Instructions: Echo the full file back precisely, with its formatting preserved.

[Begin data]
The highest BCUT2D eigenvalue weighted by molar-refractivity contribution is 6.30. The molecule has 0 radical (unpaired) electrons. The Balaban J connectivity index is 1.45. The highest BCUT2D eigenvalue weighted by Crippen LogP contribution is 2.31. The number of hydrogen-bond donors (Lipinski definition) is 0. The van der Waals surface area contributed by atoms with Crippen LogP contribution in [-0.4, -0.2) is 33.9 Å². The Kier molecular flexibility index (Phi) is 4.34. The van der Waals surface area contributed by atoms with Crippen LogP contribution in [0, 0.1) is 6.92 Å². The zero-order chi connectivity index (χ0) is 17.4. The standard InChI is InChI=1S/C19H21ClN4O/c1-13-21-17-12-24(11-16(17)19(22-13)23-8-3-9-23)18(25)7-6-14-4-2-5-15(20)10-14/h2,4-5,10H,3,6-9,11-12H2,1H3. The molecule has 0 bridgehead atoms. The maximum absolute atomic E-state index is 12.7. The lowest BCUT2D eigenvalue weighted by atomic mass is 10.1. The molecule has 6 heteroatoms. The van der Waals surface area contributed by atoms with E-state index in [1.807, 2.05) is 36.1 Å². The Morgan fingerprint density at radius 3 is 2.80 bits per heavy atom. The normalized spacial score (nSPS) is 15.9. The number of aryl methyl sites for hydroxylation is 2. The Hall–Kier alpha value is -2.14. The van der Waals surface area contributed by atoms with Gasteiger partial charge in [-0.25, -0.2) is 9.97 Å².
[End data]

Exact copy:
The highest BCUT2D eigenvalue weighted by molar-refractivity contribution is 6.30. The molecule has 0 radical (unpaired) electrons. The Balaban J connectivity index is 1.45. The highest BCUT2D eigenvalue weighted by Crippen LogP contribution is 2.31. The number of hydrogen-bond donors (Lipinski definition) is 0. The van der Waals surface area contributed by atoms with Crippen LogP contribution in [-0.4, -0.2) is 33.9 Å². The Kier molecular flexibility index (Phi) is 4.34. The van der Waals surface area contributed by atoms with Crippen LogP contribution in [0, 0.1) is 6.92 Å². The zero-order chi connectivity index (χ0) is 17.4. The standard InChI is InChI=1S/C19H21ClN4O/c1-13-21-17-12-24(11-16(17)19(22-13)23-8-3-9-23)18(25)7-6-14-4-2-5-15(20)10-14/h2,4-5,10H,3,6-9,11-12H2,1H3. The molecule has 0 bridgehead atoms. The maximum absolute atomic E-state index is 12.7. The lowest BCUT2D eigenvalue weighted by atomic mass is 10.1. The molecule has 6 heteroatoms. The van der Waals surface area contributed by atoms with E-state index in [1.807, 2.05) is 36.1 Å². The Morgan fingerprint density at radius 3 is 2.80 bits per heavy atom. The normalized spacial score (nSPS) is 15.9. The number of aryl methyl sites for hydroxylation is 2. The Hall–Kier alpha value is -2.14. The van der Waals surface area contributed by atoms with Gasteiger partial charge in [-0.25, -0.2) is 9.97 Å².